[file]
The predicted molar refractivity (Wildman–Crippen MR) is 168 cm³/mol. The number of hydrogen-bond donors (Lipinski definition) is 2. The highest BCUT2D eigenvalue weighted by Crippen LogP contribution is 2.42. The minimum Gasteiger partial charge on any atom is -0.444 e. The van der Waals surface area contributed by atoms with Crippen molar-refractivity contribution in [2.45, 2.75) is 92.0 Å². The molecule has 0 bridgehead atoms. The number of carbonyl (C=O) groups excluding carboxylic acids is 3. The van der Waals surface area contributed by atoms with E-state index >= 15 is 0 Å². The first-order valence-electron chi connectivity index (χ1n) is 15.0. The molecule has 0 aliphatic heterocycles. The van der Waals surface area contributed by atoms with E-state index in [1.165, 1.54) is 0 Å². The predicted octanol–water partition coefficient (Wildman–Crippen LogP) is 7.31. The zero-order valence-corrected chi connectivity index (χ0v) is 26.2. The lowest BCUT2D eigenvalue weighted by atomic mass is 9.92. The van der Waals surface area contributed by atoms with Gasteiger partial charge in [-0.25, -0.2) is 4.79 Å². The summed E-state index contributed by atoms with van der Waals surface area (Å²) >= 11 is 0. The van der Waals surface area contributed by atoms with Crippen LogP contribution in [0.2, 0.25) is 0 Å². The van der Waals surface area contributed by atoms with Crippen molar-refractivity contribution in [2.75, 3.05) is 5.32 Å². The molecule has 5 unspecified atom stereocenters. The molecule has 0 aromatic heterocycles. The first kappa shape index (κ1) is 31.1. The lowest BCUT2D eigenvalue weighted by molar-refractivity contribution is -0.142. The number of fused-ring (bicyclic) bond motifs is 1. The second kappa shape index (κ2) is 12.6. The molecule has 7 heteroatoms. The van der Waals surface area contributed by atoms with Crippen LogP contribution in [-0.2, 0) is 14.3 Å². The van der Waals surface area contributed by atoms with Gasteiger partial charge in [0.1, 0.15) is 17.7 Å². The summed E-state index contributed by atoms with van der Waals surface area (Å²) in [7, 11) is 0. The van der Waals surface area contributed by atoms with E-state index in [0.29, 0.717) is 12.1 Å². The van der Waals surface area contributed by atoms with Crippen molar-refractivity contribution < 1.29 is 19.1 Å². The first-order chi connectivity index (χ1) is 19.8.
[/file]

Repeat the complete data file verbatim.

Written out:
The predicted molar refractivity (Wildman–Crippen MR) is 168 cm³/mol. The number of hydrogen-bond donors (Lipinski definition) is 2. The highest BCUT2D eigenvalue weighted by Crippen LogP contribution is 2.42. The minimum Gasteiger partial charge on any atom is -0.444 e. The van der Waals surface area contributed by atoms with Crippen molar-refractivity contribution in [2.45, 2.75) is 92.0 Å². The molecule has 0 bridgehead atoms. The number of carbonyl (C=O) groups excluding carboxylic acids is 3. The van der Waals surface area contributed by atoms with E-state index >= 15 is 0 Å². The first-order valence-electron chi connectivity index (χ1n) is 15.0. The molecule has 0 aliphatic heterocycles. The van der Waals surface area contributed by atoms with E-state index in [1.165, 1.54) is 0 Å². The predicted octanol–water partition coefficient (Wildman–Crippen LogP) is 7.31. The zero-order valence-corrected chi connectivity index (χ0v) is 26.2. The lowest BCUT2D eigenvalue weighted by atomic mass is 9.92. The van der Waals surface area contributed by atoms with Gasteiger partial charge in [-0.25, -0.2) is 4.79 Å². The summed E-state index contributed by atoms with van der Waals surface area (Å²) >= 11 is 0. The van der Waals surface area contributed by atoms with Crippen LogP contribution in [0.2, 0.25) is 0 Å². The van der Waals surface area contributed by atoms with Crippen molar-refractivity contribution in [2.75, 3.05) is 5.32 Å². The molecule has 5 unspecified atom stereocenters. The molecule has 0 aromatic heterocycles. The first kappa shape index (κ1) is 31.1. The lowest BCUT2D eigenvalue weighted by molar-refractivity contribution is -0.142. The number of fused-ring (bicyclic) bond motifs is 1. The second kappa shape index (κ2) is 12.6. The molecule has 7 heteroatoms. The van der Waals surface area contributed by atoms with Crippen LogP contribution in [-0.2, 0) is 14.3 Å². The van der Waals surface area contributed by atoms with Gasteiger partial charge in [0.1, 0.15) is 17.7 Å². The summed E-state index contributed by atoms with van der Waals surface area (Å²) in [7, 11) is 0. The van der Waals surface area contributed by atoms with E-state index in [0.29, 0.717) is 12.1 Å². The van der Waals surface area contributed by atoms with Crippen molar-refractivity contribution < 1.29 is 19.1 Å². The first-order chi connectivity index (χ1) is 19.8.